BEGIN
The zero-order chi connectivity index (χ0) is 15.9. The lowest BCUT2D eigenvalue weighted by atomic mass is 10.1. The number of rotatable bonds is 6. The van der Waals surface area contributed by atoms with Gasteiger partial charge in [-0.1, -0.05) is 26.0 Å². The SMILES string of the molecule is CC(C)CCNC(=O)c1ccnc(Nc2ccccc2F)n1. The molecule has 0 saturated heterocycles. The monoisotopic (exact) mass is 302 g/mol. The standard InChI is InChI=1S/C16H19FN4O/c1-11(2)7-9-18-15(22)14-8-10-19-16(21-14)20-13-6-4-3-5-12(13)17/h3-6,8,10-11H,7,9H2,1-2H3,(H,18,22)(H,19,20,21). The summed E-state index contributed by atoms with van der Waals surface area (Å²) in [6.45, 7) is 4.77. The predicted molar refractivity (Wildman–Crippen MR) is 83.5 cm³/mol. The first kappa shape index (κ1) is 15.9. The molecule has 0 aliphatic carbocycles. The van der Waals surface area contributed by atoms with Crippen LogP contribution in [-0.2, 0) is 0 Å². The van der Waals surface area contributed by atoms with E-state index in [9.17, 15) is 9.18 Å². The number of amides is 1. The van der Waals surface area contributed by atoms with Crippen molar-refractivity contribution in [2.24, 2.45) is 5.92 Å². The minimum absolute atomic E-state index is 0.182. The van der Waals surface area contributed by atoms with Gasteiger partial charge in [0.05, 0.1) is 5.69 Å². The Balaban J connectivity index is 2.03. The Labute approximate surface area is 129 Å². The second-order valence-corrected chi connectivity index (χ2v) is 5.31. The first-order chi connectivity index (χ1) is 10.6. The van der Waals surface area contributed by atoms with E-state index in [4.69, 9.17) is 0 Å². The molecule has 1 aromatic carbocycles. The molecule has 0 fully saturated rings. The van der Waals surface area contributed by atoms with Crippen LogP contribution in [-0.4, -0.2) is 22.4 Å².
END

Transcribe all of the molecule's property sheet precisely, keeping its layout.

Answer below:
The zero-order chi connectivity index (χ0) is 15.9. The lowest BCUT2D eigenvalue weighted by atomic mass is 10.1. The number of rotatable bonds is 6. The van der Waals surface area contributed by atoms with Gasteiger partial charge in [-0.1, -0.05) is 26.0 Å². The SMILES string of the molecule is CC(C)CCNC(=O)c1ccnc(Nc2ccccc2F)n1. The molecule has 0 saturated heterocycles. The monoisotopic (exact) mass is 302 g/mol. The standard InChI is InChI=1S/C16H19FN4O/c1-11(2)7-9-18-15(22)14-8-10-19-16(21-14)20-13-6-4-3-5-12(13)17/h3-6,8,10-11H,7,9H2,1-2H3,(H,18,22)(H,19,20,21). The summed E-state index contributed by atoms with van der Waals surface area (Å²) in [6.45, 7) is 4.77. The predicted molar refractivity (Wildman–Crippen MR) is 83.5 cm³/mol. The first kappa shape index (κ1) is 15.9. The molecule has 0 aliphatic carbocycles. The van der Waals surface area contributed by atoms with Crippen LogP contribution in [-0.2, 0) is 0 Å². The van der Waals surface area contributed by atoms with E-state index in [9.17, 15) is 9.18 Å². The number of amides is 1. The van der Waals surface area contributed by atoms with Crippen molar-refractivity contribution in [2.24, 2.45) is 5.92 Å². The minimum absolute atomic E-state index is 0.182. The van der Waals surface area contributed by atoms with Gasteiger partial charge in [0.05, 0.1) is 5.69 Å². The Balaban J connectivity index is 2.03. The Labute approximate surface area is 129 Å². The second-order valence-corrected chi connectivity index (χ2v) is 5.31. The first-order chi connectivity index (χ1) is 10.6. The van der Waals surface area contributed by atoms with E-state index in [4.69, 9.17) is 0 Å². The molecule has 1 aromatic carbocycles. The molecule has 0 fully saturated rings. The van der Waals surface area contributed by atoms with Crippen LogP contribution in [-0.4, -0.2) is 22.4 Å².